Texas Attorney General Ken Paxton sued Google, alleging that Google violated a state consumer protection law by collecting millions of Texans’ facial and voice data without their consent.
Google Photos and Google Assistant apps, as well as the Nest security camera that records people approaching a front door, illegally collected biometric data from millions of Texans using Google products, according to the lawsuit, and violated a Texas law that prohibits companies from collecting people’s faces, voices or other biometric data without their consent.
According to the lawsuit, features such as “face grouping,” which uses facial recognition records in the Google Photos app to create photos of certain people, are both “invasive” and “dangerous” because voice and facial data cannot be deleted or replaced once “stolen.”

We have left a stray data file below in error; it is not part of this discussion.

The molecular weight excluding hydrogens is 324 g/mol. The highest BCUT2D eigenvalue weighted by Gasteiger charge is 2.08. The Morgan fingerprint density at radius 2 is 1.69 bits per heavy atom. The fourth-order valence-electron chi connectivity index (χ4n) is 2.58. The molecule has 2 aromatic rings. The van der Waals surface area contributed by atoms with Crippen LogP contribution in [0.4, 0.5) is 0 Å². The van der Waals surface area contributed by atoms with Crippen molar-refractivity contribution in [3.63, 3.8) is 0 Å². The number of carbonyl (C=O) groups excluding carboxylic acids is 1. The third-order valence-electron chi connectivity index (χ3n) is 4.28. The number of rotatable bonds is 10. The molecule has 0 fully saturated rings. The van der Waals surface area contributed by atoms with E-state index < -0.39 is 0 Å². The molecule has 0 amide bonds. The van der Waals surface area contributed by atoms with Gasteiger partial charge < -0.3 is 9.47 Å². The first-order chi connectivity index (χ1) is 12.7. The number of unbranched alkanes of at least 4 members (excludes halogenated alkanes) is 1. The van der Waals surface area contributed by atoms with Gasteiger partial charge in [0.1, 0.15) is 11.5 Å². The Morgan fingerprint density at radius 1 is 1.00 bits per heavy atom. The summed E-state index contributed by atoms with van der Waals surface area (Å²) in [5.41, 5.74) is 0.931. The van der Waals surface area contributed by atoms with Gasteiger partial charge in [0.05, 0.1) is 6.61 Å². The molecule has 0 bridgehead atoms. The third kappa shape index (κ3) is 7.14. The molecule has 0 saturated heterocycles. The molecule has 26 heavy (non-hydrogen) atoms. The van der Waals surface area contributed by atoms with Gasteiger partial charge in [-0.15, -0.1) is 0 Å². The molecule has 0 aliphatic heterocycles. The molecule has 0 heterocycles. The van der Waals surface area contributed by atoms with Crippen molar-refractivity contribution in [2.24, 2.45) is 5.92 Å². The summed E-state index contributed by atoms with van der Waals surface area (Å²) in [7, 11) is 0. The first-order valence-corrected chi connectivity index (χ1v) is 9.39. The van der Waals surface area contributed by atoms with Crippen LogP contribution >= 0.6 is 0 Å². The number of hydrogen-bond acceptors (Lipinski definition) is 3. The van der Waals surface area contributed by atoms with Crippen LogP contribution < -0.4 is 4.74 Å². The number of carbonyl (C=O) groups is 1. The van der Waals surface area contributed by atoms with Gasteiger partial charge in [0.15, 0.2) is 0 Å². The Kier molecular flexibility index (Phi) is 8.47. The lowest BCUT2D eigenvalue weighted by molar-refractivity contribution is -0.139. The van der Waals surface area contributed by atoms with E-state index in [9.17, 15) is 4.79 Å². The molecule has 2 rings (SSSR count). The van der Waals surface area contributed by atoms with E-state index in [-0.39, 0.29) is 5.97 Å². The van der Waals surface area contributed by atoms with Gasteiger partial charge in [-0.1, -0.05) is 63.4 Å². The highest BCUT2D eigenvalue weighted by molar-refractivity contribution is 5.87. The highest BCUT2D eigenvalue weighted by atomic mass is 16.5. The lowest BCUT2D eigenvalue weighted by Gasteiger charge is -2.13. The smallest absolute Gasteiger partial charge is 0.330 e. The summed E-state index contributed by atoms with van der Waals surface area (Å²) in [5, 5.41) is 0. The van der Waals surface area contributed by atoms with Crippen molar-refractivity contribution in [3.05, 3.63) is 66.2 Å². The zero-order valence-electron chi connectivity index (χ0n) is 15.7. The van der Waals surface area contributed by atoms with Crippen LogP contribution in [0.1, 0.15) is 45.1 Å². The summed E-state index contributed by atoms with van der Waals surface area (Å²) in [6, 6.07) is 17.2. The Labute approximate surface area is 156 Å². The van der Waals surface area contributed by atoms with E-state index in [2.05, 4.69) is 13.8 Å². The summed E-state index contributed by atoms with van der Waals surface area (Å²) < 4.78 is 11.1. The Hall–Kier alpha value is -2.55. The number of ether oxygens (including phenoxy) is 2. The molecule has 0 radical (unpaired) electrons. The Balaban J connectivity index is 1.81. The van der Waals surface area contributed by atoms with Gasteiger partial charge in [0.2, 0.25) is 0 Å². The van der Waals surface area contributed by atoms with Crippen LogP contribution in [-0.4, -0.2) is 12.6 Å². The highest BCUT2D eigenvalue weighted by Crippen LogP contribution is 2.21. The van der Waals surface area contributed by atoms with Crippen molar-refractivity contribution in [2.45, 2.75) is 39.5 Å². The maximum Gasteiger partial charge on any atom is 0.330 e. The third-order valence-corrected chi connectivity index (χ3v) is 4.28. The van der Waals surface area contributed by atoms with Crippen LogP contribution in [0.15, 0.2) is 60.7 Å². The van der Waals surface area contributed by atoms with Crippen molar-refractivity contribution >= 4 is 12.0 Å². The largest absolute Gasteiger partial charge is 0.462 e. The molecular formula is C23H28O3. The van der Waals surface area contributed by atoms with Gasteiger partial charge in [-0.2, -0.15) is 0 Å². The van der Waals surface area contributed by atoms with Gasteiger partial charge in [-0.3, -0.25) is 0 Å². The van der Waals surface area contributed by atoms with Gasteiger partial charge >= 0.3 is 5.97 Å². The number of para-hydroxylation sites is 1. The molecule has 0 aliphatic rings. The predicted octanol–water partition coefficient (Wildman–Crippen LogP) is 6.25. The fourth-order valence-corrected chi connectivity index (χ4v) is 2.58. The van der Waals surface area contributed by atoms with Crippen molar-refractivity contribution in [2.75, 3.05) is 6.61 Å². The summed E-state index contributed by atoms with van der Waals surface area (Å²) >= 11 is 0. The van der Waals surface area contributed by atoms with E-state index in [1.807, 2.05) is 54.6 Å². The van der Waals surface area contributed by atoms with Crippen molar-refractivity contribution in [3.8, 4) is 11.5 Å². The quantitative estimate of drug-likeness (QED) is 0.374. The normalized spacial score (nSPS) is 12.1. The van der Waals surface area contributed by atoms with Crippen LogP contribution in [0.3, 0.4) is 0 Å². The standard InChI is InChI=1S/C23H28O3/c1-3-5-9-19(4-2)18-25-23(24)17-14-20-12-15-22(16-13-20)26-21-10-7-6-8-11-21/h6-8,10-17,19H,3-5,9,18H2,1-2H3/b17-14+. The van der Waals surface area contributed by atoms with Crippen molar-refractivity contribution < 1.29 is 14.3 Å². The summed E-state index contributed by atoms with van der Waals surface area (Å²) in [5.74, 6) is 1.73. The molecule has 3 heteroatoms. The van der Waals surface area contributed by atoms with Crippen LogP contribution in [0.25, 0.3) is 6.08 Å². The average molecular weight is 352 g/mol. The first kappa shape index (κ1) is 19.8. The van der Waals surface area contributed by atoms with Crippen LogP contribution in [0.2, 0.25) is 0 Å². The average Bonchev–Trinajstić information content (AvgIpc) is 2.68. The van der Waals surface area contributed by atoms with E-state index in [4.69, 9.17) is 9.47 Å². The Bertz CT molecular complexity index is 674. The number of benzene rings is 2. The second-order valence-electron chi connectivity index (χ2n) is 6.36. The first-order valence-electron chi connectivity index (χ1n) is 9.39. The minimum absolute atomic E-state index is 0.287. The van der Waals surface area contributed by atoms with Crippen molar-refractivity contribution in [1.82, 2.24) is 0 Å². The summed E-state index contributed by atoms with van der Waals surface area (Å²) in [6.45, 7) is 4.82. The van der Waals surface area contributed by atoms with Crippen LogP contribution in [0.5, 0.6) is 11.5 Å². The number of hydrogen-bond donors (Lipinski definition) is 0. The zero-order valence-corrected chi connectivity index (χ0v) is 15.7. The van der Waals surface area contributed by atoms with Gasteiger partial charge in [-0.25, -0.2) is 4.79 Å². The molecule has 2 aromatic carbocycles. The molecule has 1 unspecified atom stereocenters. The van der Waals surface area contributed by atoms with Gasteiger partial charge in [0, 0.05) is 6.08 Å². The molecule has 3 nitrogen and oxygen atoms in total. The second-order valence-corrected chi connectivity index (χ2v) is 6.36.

“In blatant defiance of that law, Google has, since at least 2015, collected biometric data from innumerable Texans and used their faces and their voices to serve Google’s commercial ends,” the complaint states. “Indeed, all across the state, everyday Texans have become unwitting cash cows being milked by Google for profits.”
While Paxton seeks fines of up to $25,000 per violation, he also claims that Google’s biometric data is for commercial and technological purposes, citing the company’s facial scanning capabilities as a driving force for technological growth.
Google said it would fight the lawsuit and said users of the services had the option to turn off the biometric capturing feature.
The Texas lawsuit against Google joins a long list of lawsuits against Google. States such as Arizona, Indiana, Washington and the District of Columbia sued Google for misleading tracking practices that violate users’ privacy.
The sources for this piece include an article in Reuters.